I heard about this film when it first came out, but I didn’t see it. A few years later I saw it on cable and wondered why I hadn’t seen it before.
Who’d have thought that Art Carney would be a leading man in his late 50’s, but he was. In 1974, he starred in a small film called Harry and Tonto and won the Academy Award for Best Actor. Suddenly, he had a hot film career. Carney, best remembered for The Honeymooners, was essentially a television actor, but Harry and Tonto changed that. For the next 20 years he had a fine film and television career.
In The Late Show, Carney stars as Ira Wells, a retired private investigator who falls into a case when his former partner shows up with a very serious bullet wound. Like deadly serious. At the funeral, Wells is asked to take the case, which involves a missing cat, owned by Margo, played by Lili Tomlin. Instantly, there is another murder, right outside Wells’ house. On the dead man are some stamps, that may have been involve in a recent robbery/murder where a large collection of stamps went missing. Who knew that a cat could stir up so much murder?
Margo is a bit of a flake, and a pot seller, but Wells takes her case. Despite his reservation, he and Margo team up on the case. Charlie Hatter (Bill Macy) is the one who refers Margo to Wells, and tips him to the stamps, which carries a sizable reward. One of the suspects in the robbery is a guy named Birdwell (Eugene Roche), a small-time fence, who Wells pays a visit. He was involved in the cat theft. Wells gets roughed up in the process, so it won’t be the last time that Birdwell comes up in the story.
They find the cat at the apartment of the other stamp robbery accomplice, but they find him dead. Hiding in the bathroom is Birdwell’s wife (Joanna Cassidy), who is holding the murder weapon. She tells Wells that she was being blackmailed by the dead man over an affair she was having with the man who was robbed of the stamps. Confusing? She escapes from the dead man’s apartment, and as they attempt to find her, are pursued by Birdwell’s associate, but Wells and Margo get away. Still confused? The Late Show is like a fast-paced film noir of the 1940’s.
During the course of the film, Wells and Margo learn to like each other, they are an odd match, since he’s so much older and she’s a bit weird. He’s a loner and she needs a connection with another person, maybe him.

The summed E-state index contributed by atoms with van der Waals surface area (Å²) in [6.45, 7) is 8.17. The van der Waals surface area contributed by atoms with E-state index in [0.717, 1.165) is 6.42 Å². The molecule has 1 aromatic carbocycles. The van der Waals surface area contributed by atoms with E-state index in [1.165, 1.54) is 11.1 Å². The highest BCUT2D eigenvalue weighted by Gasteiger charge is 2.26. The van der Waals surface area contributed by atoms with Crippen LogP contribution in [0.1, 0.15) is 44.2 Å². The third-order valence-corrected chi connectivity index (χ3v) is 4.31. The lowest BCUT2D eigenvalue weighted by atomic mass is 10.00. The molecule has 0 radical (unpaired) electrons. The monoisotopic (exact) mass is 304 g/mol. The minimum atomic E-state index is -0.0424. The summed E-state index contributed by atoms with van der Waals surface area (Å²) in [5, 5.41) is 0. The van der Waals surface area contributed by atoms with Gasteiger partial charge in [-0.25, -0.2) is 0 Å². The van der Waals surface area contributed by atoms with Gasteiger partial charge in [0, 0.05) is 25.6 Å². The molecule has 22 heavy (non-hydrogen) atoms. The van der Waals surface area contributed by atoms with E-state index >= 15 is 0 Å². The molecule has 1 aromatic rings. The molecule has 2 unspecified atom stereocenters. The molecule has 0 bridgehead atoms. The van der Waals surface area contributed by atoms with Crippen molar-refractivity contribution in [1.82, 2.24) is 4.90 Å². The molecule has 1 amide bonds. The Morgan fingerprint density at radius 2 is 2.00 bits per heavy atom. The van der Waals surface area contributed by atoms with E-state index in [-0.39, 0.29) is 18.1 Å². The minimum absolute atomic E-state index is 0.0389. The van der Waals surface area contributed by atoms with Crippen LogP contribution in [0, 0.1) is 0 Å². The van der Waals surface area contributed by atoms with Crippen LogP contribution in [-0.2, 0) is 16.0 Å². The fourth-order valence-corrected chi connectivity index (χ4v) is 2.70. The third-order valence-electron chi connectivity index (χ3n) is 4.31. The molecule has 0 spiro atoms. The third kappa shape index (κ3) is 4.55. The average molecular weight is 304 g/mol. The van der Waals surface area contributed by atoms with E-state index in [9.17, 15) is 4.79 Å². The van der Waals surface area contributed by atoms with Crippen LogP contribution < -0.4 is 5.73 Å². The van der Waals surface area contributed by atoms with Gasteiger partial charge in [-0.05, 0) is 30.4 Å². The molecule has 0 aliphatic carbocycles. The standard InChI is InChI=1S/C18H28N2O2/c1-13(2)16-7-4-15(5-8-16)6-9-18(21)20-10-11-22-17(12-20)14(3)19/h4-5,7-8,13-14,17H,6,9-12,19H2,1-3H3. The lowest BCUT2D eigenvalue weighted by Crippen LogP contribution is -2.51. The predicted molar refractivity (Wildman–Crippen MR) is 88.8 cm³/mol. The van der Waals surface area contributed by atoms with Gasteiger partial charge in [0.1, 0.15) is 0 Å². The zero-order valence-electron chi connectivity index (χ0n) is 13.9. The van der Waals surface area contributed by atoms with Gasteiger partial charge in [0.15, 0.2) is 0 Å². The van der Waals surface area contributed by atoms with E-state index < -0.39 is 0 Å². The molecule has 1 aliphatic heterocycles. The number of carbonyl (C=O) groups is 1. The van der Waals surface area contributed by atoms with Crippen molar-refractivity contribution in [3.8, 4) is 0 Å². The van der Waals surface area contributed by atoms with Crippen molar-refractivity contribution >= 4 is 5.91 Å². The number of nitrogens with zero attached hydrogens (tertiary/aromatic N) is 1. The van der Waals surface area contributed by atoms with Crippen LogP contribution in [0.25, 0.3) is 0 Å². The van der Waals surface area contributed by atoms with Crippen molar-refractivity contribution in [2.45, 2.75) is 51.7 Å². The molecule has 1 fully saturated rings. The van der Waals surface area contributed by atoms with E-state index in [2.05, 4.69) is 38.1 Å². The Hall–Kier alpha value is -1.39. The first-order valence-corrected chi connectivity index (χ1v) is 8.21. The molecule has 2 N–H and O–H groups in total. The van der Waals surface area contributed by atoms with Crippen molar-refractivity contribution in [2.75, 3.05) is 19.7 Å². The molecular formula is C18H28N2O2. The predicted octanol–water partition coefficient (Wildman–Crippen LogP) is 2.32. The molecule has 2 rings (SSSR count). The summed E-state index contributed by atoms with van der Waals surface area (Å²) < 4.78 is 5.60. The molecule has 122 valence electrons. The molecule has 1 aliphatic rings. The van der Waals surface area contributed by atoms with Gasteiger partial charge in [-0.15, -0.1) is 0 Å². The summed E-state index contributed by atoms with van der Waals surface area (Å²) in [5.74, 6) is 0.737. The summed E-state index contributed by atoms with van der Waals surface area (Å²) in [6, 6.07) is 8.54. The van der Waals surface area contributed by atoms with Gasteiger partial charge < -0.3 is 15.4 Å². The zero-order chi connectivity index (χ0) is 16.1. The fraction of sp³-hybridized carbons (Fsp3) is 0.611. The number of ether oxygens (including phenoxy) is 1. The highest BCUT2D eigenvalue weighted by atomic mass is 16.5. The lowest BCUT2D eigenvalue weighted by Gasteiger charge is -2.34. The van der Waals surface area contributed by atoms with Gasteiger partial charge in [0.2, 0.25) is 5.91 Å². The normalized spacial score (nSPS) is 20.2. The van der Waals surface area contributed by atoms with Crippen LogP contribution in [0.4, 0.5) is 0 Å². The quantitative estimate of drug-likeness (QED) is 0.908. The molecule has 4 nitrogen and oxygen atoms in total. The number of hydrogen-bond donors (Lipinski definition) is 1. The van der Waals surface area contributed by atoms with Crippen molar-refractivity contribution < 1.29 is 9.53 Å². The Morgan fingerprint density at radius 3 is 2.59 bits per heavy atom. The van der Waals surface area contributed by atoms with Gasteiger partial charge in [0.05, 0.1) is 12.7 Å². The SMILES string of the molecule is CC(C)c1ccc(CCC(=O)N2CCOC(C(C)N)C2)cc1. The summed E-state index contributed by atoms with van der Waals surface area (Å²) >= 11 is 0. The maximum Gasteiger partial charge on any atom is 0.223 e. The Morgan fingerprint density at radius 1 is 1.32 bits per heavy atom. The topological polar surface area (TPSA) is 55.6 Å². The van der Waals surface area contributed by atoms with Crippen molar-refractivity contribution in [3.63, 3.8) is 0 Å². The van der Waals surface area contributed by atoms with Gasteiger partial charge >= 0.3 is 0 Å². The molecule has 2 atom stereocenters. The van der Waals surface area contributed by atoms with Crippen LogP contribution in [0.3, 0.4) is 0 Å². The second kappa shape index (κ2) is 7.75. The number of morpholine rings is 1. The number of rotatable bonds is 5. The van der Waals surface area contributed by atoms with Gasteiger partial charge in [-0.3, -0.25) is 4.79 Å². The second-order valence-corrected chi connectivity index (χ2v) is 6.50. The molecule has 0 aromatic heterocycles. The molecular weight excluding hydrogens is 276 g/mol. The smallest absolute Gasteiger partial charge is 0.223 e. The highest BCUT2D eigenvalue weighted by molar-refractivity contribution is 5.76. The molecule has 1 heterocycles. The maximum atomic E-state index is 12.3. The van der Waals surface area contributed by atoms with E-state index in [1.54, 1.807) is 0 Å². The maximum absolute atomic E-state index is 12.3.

Hatter enters the story again, as he is confronted by Birdwell, who wants the gun that killed the guy with the stamps. Birdwell’s wife shows up at Wells’ house at night, which gets him in trouble with his very proper landlady. Birdwell’s wife claims she was blackmailed because her gun (but not her) killed the stamp collector’s wife. So she and Wells go to the stamp collector’s apartment but he’s been murdered. I don’t think the cat is the suspect this time.
Birdwell’s wife left the gun, the one that killed the stamp collector’s wife, at Wells’ house, which Margo finds. Margo calls Hatter, looking for Wells. She tells Hatter about the gun, the one that Birdwell told him to find. Hatter brings Birdwell and his henchman to Margo’s apartment to get the gun. Hatter thinks he will collect a reward for finding the gun.
Wells begins to put together the pieces of this tangled mystery. Everyone meets at Margo’s apartment where the story is resolved. It was Birdwell who killed Wells’ friend, and his wife who killed the stamp collector’s wife. I won’t spoil the ending but it involves gun play, but the cat is not involved.
As the film ends, Wells is being evicted by his landlady. Since Margo has an empty apartment next to her, he wants to move in there, but Margo has conditions. He needs to talk to her more and stop calling her dolly, which he does all the time. He asks her to wear a dress once in a while.
The Late Show, written and directed by Robert Benton, and produced by Robert Altman, is one of those films about the underbelly of Los Angeles, full of odd, slightly nutty characters and rundown neighborhoods. Benton, Altman and Alan Rudolph specialized in these films. Benton was nominated for the Academy Award for Best Original Screenplay, and won several other writing awards for this film. Benton would go on to win Academy Awards for Places in the Heart and Kramer vs. Kramer. He was also nominated for writing Bonnie and Clyde and Nobody’s Fool.
The Late Show starred Carney, Tomlin, Macy (Maude), Roche, Cassidy, John Considine, and Howard Duff.
The Late Show has a 100% rating at Rotten Tomatoes. It may sound like a slight film, it was in terms of production budget, but the story is twisty and engrossing, the clues stack up on top of each other but what do they mean? These are small-time characters living on the edge of society. This is not ritzy L.A., it is the seedier part of town. If you like whodunit films, this is a good one to watch on a quiet night.